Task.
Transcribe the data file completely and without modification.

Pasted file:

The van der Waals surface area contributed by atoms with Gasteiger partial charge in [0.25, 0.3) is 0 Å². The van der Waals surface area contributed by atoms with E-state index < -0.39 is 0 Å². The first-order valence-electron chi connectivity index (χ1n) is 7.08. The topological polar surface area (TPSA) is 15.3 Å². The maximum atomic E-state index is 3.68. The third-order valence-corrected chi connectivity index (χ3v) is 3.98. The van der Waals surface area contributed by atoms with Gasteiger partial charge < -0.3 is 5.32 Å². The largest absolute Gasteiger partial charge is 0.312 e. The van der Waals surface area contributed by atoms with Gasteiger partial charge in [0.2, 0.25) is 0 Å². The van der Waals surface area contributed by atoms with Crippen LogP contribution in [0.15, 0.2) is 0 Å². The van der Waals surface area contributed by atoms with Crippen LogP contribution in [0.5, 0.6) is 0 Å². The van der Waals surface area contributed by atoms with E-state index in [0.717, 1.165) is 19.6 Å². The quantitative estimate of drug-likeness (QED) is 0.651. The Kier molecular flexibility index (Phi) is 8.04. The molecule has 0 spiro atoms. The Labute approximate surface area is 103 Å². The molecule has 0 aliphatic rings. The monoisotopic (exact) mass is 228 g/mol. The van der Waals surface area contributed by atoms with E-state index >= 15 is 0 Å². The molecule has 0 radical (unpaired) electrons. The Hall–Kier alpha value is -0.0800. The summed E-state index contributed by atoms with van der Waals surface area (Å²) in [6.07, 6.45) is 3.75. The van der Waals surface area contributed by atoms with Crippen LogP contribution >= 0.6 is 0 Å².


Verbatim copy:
The van der Waals surface area contributed by atoms with Gasteiger partial charge in [0.25, 0.3) is 0 Å². The van der Waals surface area contributed by atoms with E-state index < -0.39 is 0 Å². The first-order valence-electron chi connectivity index (χ1n) is 7.08. The topological polar surface area (TPSA) is 15.3 Å². The maximum atomic E-state index is 3.68. The third-order valence-corrected chi connectivity index (χ3v) is 3.98. The van der Waals surface area contributed by atoms with Gasteiger partial charge < -0.3 is 5.32 Å². The largest absolute Gasteiger partial charge is 0.312 e. The van der Waals surface area contributed by atoms with Gasteiger partial charge in [0.2, 0.25) is 0 Å². The van der Waals surface area contributed by atoms with Crippen LogP contribution in [0.15, 0.2) is 0 Å². The van der Waals surface area contributed by atoms with Crippen LogP contribution in [0.5, 0.6) is 0 Å². The van der Waals surface area contributed by atoms with E-state index in [0.717, 1.165) is 19.6 Å². The quantitative estimate of drug-likeness (QED) is 0.651. The Kier molecular flexibility index (Phi) is 8.04. The molecule has 0 spiro atoms. The Labute approximate surface area is 103 Å². The molecule has 0 aliphatic rings. The monoisotopic (exact) mass is 228 g/mol. The van der Waals surface area contributed by atoms with E-state index >= 15 is 0 Å². The molecule has 0 radical (unpaired) electrons. The Hall–Kier alpha value is -0.0800. The summed E-state index contributed by atoms with van der Waals surface area (Å²) in [6.07, 6.45) is 3.75. The van der Waals surface area contributed by atoms with Crippen LogP contribution >= 0.6 is 0 Å².